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'He can't do it on his own': Falcons locker room stands with quarterback Desmond Ridder

As outsiders questioned Desmond Ridder's status as the Falcons starting quarterback, his teammates fully supported him.

FLOWERY BRANCH, Ga. — The fact running back Bijan Robinson texted quarterback Desmond Ridder as soon as the Atlanta Falcons returned home from their international trip could have remained private. But the simple gesture from the rookie meant enough to Ridder in that moment he later shared the tidbit in his weekly press conference.

Robinson's reassurance came after the Falcons lost to the Jacksonville Jaguars in Week 4 and before Ridder's status as the Falcons starter was publicly questioned in the days that followed.

"We're human," Robinson said. "I think, obviously, when there's a quarterback on a team, they're going to get the heat whether good or bad. So, I was just making sure that Desmond understood, don't pay attention to none of that. Just understand that you have a job to do: You are a leader. Don't ever forget that."

Ridder is still QB1, too. Falcons head coach Arthur Smith made it clear he has no intentions of changing that role in Week 5, as the team prepares to host the Houston Texans this Sunday (1 p.m. ET, FOX). That decision has received support among Ridder's offensive counterparts.

And yet, because Smith was asked, so were players.

How do the Falcons move forward with Ridder still at the helm?

"I got his back. We all do," Robinson said. "I think it's going to be better. It's Week 4. We have a whole season to go. He'll be all right."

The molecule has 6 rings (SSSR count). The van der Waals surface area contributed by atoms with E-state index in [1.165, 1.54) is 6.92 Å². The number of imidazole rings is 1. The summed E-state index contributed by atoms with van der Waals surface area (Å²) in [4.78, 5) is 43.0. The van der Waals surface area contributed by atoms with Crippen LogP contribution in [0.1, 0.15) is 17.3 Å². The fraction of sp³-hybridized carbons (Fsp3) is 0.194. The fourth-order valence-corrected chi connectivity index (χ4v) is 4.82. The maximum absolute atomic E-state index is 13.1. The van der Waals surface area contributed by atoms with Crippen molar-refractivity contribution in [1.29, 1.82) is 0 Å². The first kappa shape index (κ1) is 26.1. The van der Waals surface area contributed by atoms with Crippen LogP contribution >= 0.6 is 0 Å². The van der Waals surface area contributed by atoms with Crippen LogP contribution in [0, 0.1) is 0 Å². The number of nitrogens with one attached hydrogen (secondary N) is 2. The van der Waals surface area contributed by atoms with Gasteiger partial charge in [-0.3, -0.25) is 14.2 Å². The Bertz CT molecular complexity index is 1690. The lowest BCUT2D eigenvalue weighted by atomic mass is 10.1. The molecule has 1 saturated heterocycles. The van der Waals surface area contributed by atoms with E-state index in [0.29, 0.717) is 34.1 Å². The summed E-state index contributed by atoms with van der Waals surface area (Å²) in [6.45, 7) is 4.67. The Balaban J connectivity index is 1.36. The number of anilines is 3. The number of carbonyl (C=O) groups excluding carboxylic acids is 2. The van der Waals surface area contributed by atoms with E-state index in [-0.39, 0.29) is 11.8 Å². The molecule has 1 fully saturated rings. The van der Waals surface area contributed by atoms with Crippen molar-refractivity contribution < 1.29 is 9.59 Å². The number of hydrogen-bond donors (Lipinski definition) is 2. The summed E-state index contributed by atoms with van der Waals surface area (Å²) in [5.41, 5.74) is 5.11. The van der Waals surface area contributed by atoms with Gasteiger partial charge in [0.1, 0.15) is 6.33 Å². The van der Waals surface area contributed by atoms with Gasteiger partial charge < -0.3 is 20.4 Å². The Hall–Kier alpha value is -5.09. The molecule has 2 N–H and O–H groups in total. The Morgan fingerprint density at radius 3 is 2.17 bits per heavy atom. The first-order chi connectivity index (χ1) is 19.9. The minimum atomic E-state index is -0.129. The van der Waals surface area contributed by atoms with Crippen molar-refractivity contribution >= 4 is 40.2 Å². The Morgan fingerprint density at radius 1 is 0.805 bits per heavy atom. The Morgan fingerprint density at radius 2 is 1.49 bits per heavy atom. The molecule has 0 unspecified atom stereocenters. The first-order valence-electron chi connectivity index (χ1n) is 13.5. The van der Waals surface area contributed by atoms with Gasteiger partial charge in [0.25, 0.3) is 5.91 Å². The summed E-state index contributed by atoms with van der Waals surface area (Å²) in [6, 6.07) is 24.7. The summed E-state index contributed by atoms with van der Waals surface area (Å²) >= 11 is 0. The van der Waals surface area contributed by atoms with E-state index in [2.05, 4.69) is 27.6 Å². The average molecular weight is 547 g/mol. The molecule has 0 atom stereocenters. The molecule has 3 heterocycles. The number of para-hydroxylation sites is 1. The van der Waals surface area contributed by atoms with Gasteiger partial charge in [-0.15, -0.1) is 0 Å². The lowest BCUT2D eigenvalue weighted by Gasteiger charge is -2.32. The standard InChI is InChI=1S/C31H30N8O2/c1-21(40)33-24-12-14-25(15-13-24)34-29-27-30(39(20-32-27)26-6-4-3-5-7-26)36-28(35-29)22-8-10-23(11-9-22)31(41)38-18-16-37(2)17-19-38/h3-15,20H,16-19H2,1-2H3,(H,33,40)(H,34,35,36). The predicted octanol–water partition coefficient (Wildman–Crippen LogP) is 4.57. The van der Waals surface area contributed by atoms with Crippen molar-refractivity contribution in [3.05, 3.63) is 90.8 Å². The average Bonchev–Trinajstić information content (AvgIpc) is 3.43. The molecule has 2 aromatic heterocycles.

Said tight end Kyle Pitts: "Just keep chopping wood. While we're doing that, supporting him and being around him. Play as hard as we can for him."

Said offensive lineman Chris Lindstrom: "Des is an ultimate competitor and a true professional. That's why we love him so much."


It's no secret there was a video making rounds on the internet that made it appear as if another teammate felt differently.

Late in the second quarter of the Jaguars loss, the ESPN+ broadcast caught Ridder going up to wide receiver Mack Hollins on the sideline, looking for a high-five or something of that nature. Hollins, instead, snapped in anger.

Not only did Hollins clarify in a postgame interview his reaction was not directed toward Ridder, he did so again this week. It was meant for the offense overall.

"Obviously, looking at the clip after the game, it looks like I'm talking to Des," Hollins said. "Like, who the hell am I to talk to a quarterback about how to throw a ball? Like, have I dropped a ball? Yes. So, I have no business telling a quarterback how to throw a ball. … We weren't playing at our standard, and I was frustrated about that. That's what my outburst was about. Des just happened to be there, the guy that was in front of me."

Ridder knows that. There's no bad blood between the two.

Besides, the offense's lack of production — one touchdown in the last two games — isn't a point of pride for anyone. The hope is things will start clicking for the Falcons offensively this weekend. Because the defense has been doing its job, holding every opponent to less than 25 points so far.

Even that performance difference between the two units, though, hasn't created a divide. Everyone is aware it's a team game. Blame can't fall solely on Ridder's shoulders.

"On Monday, when he came in, everybody was rallying around him," Robinson said. "He was in the locker room, just like all of us, having fun. He had a smile on his face. …

"I appreciate all the guys for rallying around him because he can't do it on his own. He has to have a team around him to be there for him."

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